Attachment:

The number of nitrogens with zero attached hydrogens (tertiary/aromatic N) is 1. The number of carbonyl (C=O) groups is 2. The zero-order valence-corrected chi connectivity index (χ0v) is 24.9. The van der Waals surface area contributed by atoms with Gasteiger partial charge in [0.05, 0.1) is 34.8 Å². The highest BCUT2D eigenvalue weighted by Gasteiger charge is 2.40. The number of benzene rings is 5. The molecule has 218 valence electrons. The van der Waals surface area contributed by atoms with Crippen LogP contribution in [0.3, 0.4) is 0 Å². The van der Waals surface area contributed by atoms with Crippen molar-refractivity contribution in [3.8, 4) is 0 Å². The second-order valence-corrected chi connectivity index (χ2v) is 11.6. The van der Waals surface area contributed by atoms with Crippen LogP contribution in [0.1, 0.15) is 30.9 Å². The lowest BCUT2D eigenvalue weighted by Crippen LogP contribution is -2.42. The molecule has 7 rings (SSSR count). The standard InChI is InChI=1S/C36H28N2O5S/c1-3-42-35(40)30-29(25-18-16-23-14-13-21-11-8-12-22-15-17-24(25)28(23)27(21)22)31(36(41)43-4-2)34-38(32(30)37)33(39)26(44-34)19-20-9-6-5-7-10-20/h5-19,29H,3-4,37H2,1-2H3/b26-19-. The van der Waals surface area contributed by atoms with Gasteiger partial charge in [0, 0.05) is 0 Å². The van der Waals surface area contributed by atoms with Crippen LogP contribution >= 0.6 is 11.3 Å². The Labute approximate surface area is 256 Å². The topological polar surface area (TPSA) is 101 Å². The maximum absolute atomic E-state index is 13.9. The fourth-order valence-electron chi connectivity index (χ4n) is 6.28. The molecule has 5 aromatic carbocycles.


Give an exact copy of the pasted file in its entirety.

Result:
The number of nitrogens with zero attached hydrogens (tertiary/aromatic N) is 1. The number of carbonyl (C=O) groups is 2. The zero-order valence-corrected chi connectivity index (χ0v) is 24.9. The van der Waals surface area contributed by atoms with Gasteiger partial charge in [0.05, 0.1) is 34.8 Å². The highest BCUT2D eigenvalue weighted by Gasteiger charge is 2.40. The number of benzene rings is 5. The molecule has 218 valence electrons. The van der Waals surface area contributed by atoms with Crippen LogP contribution in [0.3, 0.4) is 0 Å². The van der Waals surface area contributed by atoms with Crippen molar-refractivity contribution in [3.8, 4) is 0 Å². The second-order valence-corrected chi connectivity index (χ2v) is 11.6. The van der Waals surface area contributed by atoms with Crippen LogP contribution in [0.1, 0.15) is 30.9 Å². The lowest BCUT2D eigenvalue weighted by Crippen LogP contribution is -2.42. The molecule has 7 rings (SSSR count). The standard InChI is InChI=1S/C36H28N2O5S/c1-3-42-35(40)30-29(25-18-16-23-14-13-21-11-8-12-22-15-17-24(25)28(23)27(21)22)31(36(41)43-4-2)34-38(32(30)37)33(39)26(44-34)19-20-9-6-5-7-10-20/h5-19,29H,3-4,37H2,1-2H3/b26-19-. The van der Waals surface area contributed by atoms with Gasteiger partial charge in [0, 0.05) is 0 Å². The van der Waals surface area contributed by atoms with Crippen LogP contribution >= 0.6 is 11.3 Å². The Labute approximate surface area is 256 Å². The topological polar surface area (TPSA) is 101 Å². The maximum absolute atomic E-state index is 13.9. The fourth-order valence-electron chi connectivity index (χ4n) is 6.28. The molecule has 5 aromatic carbocycles.